Second Hack of University CCTV Footage this Week
THE SANTA CLARA
October 13, 2016
BREAKING: Leaked surveillance camera footage showing people vandalizing a campus art installation honoring 43 kidnapped Mexican students has surfaced online.
A group identifying itself as SCUWatch posted the footage on the video-sharing website vidme on Oct. 12, and emailed the link to several members of the campus community on Oct. 13. The leak is the second of its kind this week—CCTV footage showing two students using their own blood to draw on a poster in a Casa Italiana Residence Hall elevator was posted on YouTube on Monday, Oct. 11.
The post on the website is titled: “Santa Clara University Vandalism of The 43 Art Installation” and reads: “A series of clips showing various examples of vandalism and disrespect shown to an art installation honoring the 43 disappeared students of Ayotzinapa on the SCU campus. The worst of the vandalism was not captured by this camera as it was only pointed at the figures for the second weekend of fall quarter. Also included in this are two clips of good samaritans going out of their way to restore the installation. SCUWatch is watching.”
In the last week of September, it came to light that unknown perpetrators had vandalized the art installation, a tribute to 43 students who were kidnapped in Iguala, Guerrero, Mexico in 2014. The memorial, which has since been taken down, originally boarded the walkway in front of St. Joseph’s Hall and was erected last year.
The art installation was comprised of 43 black-painted wooden silhouettes of people and a forty-fourth silhouette constructed out of a mirror, inviting people to imagine themselves as one of the students, who all attended a teacher’s college.
The clips of the leaked CCTV footage are in chronological order based on the date and timestamps included on the top left-hand corner of each video. Although the acts of vandalism are apparent in the video, it is difficult to make out the facial features and other identifying characteristics of the perpetrators because of how the camera is positioned.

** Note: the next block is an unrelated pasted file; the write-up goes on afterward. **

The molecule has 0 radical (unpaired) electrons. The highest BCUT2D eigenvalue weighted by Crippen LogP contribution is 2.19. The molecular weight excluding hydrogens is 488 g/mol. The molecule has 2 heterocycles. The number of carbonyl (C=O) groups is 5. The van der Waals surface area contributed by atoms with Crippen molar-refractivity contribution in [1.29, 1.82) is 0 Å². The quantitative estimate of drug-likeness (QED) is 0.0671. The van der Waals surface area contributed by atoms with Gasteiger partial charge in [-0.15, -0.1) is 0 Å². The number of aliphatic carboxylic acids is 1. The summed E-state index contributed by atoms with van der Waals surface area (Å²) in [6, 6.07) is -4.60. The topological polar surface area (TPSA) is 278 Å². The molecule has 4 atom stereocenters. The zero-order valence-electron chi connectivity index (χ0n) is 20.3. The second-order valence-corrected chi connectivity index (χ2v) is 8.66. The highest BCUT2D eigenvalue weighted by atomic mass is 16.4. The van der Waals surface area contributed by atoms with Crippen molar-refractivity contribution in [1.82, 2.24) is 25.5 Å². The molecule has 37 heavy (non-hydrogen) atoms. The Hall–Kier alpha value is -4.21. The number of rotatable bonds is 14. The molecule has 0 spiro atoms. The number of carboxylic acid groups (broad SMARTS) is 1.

In the first video, one person sticks their arm out and clotheslines the wooden figures, hitting several of them one by one—it is timestamped Sept. 19 at 9:48 p.m. In another clip timestamped at 11:35 p.m. on Sept. 20, a person is seen jumping up into the air and karate-chopping one of the figures, causing it to shift and almost fall down from its post.
One clip shows an individual stumbling through the walkway between the art installation, proceeding to punch one of the wooden figures and then promptly running away on Sept. 23 at 11:40 p.m., just minutes after one of the other figure was karate chopped.
In the next video, timestamped on Sept. 23 at 9:43 p.m., someone is shown picking up one of the wooden figures from its post and throwing it on the ground. Right after, another person rushes over to the figure, picking it back up and attempting to position it back to how it used to be.
In the second-to-last clip, which is timestamped at 11:42 p.m. on Sept. 23, a person punches one of the figures and stumbles over it, completely flattening the wooden figure. The last clip, which was captured less than 30 minutes later, shows two individuals approaching the flattened figure and attempting to pick it up and put it in the proper location.
The origin of the leak remains unknown. The university also continues to investigate the leaked CCTV footage from Casa, as Jeanne Rosenberger, vice provost for Student Life and dean of Students, stated in an email to the university community on Oct. 12 in an update about the response to the vandalism in the residence hall.
“The university is working to determine how surveillance video from the ongoing confidential investigation was disseminated without authorization,” Rosenberger said in the email. “The university uses limited video surveillance to protect our students, faculty, staff, and guests while respecting their privacy.”
In response to the leaked footage depicting the vandalization of the memorial, Rosenberger said that Campus Safety and Information Technology “continue to take the lead” on the investigation surrounding the leak of the CCTV footage.
“We continue to be very concerned about how this information is being disseminated,” Rosenberger said.
Contact Sophie Mattson at smattson@ scu.edu or call (408) 554-4849.